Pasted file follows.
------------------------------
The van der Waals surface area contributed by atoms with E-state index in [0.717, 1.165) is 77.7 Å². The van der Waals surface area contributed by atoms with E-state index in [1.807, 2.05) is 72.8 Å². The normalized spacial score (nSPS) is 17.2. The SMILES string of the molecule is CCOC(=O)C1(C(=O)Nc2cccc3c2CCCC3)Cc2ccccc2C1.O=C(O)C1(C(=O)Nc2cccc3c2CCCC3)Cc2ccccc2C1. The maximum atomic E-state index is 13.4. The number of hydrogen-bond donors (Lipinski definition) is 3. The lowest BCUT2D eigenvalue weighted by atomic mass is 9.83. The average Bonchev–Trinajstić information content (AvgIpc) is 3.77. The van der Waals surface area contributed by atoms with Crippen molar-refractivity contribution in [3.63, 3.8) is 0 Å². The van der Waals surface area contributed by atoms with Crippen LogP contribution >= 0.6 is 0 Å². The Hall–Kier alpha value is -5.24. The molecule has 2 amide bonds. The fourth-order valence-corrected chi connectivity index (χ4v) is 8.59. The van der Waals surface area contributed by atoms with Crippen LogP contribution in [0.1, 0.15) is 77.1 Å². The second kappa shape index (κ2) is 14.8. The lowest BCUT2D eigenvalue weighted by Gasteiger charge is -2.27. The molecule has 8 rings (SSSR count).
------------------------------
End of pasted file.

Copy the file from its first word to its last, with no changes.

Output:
The van der Waals surface area contributed by atoms with E-state index in [0.717, 1.165) is 77.7 Å². The van der Waals surface area contributed by atoms with E-state index in [1.807, 2.05) is 72.8 Å². The normalized spacial score (nSPS) is 17.2. The SMILES string of the molecule is CCOC(=O)C1(C(=O)Nc2cccc3c2CCCC3)Cc2ccccc2C1.O=C(O)C1(C(=O)Nc2cccc3c2CCCC3)Cc2ccccc2C1. The maximum atomic E-state index is 13.4. The number of hydrogen-bond donors (Lipinski definition) is 3. The lowest BCUT2D eigenvalue weighted by atomic mass is 9.83. The average Bonchev–Trinajstić information content (AvgIpc) is 3.77. The van der Waals surface area contributed by atoms with Crippen molar-refractivity contribution in [3.63, 3.8) is 0 Å². The van der Waals surface area contributed by atoms with Crippen LogP contribution >= 0.6 is 0 Å². The Hall–Kier alpha value is -5.24. The molecule has 2 amide bonds. The fourth-order valence-corrected chi connectivity index (χ4v) is 8.59. The van der Waals surface area contributed by atoms with Crippen LogP contribution in [0.1, 0.15) is 77.1 Å². The second kappa shape index (κ2) is 14.8. The lowest BCUT2D eigenvalue weighted by Gasteiger charge is -2.27. The molecule has 8 rings (SSSR count).